Source: Deep Learning on Medium
Last week, I presented a conference paper at ICSEE2018 on a neural network system with the ability to quickly differentiate between speakers in dual microphone audio. This is related to the cocktail party problem. In my work, the idea is that a neural network learns how to separate voices into bins using a small amount of clean training data for each speaker (a very optimistic assumption). A further simplifying assumption is that there is normal background noise, but not something difficult like background music or loud noises. The hard part here, or depending on your point of view, the easy part, is that there should be minimal preprocessing. The neural network makes predictions on each segment of the audio, and when each of the voice signatures are detected in a given conversation, the speaker is recognized.
In the more general cocktail party problem with multiple speakers, which is much harder, the idea is that these speakers can be recognised because we know who is talking by where they are and how loud they talk. In that scenario, the location of the speakers is relevant, whereas in our work the relative position of people talking to the microphones similar, and so we are focusing in on the speaker’s voice, rather than the voice power or relative location.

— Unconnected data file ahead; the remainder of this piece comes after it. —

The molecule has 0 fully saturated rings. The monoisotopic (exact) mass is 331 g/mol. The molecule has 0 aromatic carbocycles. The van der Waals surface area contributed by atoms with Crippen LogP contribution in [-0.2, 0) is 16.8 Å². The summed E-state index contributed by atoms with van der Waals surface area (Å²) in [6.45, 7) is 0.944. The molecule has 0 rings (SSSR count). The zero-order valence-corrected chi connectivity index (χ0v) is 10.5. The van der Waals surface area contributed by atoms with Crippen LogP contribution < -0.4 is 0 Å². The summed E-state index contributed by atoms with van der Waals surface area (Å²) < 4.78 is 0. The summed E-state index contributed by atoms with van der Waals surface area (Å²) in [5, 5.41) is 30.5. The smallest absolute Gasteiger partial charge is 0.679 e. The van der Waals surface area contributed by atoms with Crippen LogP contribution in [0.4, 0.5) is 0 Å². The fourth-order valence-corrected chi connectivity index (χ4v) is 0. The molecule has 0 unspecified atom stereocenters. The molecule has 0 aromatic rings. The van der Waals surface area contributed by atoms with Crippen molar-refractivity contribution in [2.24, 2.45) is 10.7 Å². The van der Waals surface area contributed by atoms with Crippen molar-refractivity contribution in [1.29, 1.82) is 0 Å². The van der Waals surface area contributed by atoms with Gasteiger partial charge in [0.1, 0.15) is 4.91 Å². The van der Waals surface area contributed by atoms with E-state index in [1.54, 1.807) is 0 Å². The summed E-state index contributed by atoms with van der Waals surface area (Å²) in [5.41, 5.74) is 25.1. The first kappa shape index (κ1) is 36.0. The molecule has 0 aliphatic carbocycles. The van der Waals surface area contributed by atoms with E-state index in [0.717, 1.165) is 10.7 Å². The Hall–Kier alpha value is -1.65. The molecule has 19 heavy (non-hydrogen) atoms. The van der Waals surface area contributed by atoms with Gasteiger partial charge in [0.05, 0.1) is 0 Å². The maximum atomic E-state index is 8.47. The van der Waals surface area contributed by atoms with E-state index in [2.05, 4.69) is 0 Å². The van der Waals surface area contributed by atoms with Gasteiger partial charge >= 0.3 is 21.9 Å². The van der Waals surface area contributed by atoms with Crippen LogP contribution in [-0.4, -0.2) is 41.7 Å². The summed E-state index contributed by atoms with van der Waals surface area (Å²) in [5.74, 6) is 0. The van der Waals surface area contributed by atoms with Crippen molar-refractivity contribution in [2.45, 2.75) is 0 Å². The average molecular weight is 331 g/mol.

There is other work in this field on extracting features from single and dual microphone signals, and let’s skip over all of that. Our goal was to see if a certain kind of neural network could do the job with only basic preprocessing.
My coauthors Mohamed Asni, Tony Mathew, Dr. Miodrag Bolic, and Leor Grebler worked with me on this paper for a really long time. I feel like it took us about a year. Counting back to the grant and the idea stages, more than a year. The project stretched on from requirements gathering to solution architecture, and then data collection, and finally the development, analysis, drafting, submission of the paper, and presentation at the conference. These things happen slowly. The paper should show up in IEEE Xplore and Google Scholar before you know it.
At the end of the day, we developed a deep learning solution for differentiating human voices in audio originating from two microphone sources simultaneously. To understand the solution better, let’s briefly talk about autoencoders, convolution, MFCC, and more. I’m not going to cover everything we did in the paper, or present the prior art. Instead I want to give you an idea of what we did from a solution architecture perspective.